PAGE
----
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Healers Abroad: Americans Responding to the Human Resource Crisis in HIV/AIDS Appendix G Attributes of Governmental and Nongovernmental Organizational Models for the Potential Administration of the Global Health Service
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Healers Abroad: Americans Responding to the Human Resource Crisis in HIV/AIDS SAMPLING OF ORGANIZATIONAL MODEL ATTRIBUTES TABLE G-1 Governmental Organizational Models Government Agency Attributes CDC Epidemic Intelligence Service (EIS) http://www.cdc.gov/eis Headquartered at CDC, an agency of the Department of Health and Human Services (DHHS) and receives its budget and congressional oversight through DHHS. Employs qualified personnel for 2-year positions. International work can be part of a 2-year service, but service is never completely overseas. EIS officers are placed within CDC or a similar agency. Have 20 field programs to support international efforts. 130 current EIS officers that are placed according to the needs of a specific location. Epidemiologic investigations can be related to HIV/AIDS. CDC Global AIDS Program (GAP) http://www.cdc.gov/nchstp/od/gap/default.htm CDC is an agency of the DHHS and receives its budget and congressional oversight through DHHS. GAP works under the direction of the Office of the Global AIDS coordinator. Deploy and employ experienced staff for 2-year terms. Maintain offices abroad including support staff. Active in 25 countries including all PEPFAR countries. Programs include addressing opportunistic infections, TB, and other STIs. Focus on prevention and surveillance. Health Resources and Services Administration (HRSA) http://www.hrsa.gov HRSA is an agency of the DHHS and receives its budget and congressional oversight through DHHS. Programs were domestic until recently (intradepartmental delegation of authority from CDC) but it is unclear if they have the capacity to support volunteers overseas. One of their strategies is to provide support to developing countries to rapidly expand the pool of trained providers, managers, and allied health staff to improve HIV/AIDS, TB, and malaria services. In addition they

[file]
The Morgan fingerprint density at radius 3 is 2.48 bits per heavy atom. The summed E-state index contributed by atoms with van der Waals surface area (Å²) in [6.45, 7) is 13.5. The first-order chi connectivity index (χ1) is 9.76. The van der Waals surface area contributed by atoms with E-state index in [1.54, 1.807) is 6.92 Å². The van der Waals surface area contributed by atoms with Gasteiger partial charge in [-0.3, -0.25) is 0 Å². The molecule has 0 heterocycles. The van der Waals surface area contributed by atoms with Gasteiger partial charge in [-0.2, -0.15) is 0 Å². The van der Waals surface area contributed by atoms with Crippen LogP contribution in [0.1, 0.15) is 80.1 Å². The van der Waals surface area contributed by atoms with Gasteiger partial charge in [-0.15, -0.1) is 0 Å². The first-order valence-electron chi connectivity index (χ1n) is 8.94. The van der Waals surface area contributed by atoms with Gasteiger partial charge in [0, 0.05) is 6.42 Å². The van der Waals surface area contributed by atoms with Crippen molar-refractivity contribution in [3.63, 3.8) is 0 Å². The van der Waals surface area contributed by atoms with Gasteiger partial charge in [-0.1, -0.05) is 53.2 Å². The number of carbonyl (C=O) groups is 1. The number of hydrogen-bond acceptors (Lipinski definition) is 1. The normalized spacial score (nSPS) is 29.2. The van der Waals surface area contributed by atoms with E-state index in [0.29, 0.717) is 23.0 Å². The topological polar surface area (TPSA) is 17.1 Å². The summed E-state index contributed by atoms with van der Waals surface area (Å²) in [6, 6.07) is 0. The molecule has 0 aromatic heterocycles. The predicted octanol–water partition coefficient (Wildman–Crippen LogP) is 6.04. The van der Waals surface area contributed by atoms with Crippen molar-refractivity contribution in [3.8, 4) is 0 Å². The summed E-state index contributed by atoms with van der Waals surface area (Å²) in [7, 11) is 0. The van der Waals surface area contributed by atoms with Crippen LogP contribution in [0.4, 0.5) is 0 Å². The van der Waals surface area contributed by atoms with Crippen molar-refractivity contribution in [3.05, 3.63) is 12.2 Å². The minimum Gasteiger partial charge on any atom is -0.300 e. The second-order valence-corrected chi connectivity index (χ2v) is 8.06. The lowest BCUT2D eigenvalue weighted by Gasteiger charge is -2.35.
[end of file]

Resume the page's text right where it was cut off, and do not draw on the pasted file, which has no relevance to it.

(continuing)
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Healers Abroad: Americans Responding to the Human Resource Crisis in HIV/AIDS Government Agency Attributes conduct training activities to support human capacity; strengthen the capacity to collect data and monitor and evaluate data on health care services; and establish partnerships that support human resource capacity development. Indian Health Service (IHS) http://www.ihs.gov IHS is an agency of the DHHS and receives its budget and congressional oversight through DHHS. Provides health services to approximately 1.5 million American Indians and Alaska Natives who belong to more than 557 federally recognized tribes in 35 states. Recruit every discipline involved in providing health care, social, and environmental health services. Offer recruitment incentives such as loan repayment and scholarships to attract professionals. HIV/AIDS services may be included. National Health Service Corps (NHSC) http://nhsc.bhpr.hrsa.gov NHSC is part of the Health Resources and Services Administration which is an agency of the DHHS and receives its budget and congressional oversight through DHHS. Deploy highly skilled health professionals (placement limited to clinicians) to underserved areas in the United States for 2-3 years service. No international mandate or experience. Offer recruitment incentives such as loan repayment to attract professionals. Primary care provided by deployed clinicians could include HIV/AIDS care and treatment. Peace Corps www.peacecorps.gov The Peace Corps is an independent agency within the executive branch of the U.S. Government. The Peace Corps’ annual budget is determined each year by the congressional budget and appropriations process, and is part of the foreign operations budget. The Senate Foreign Relations Committee is charged with general oversight of the activities and programs of the Peace Corps, and the House Committee on International Relations serves a similar function.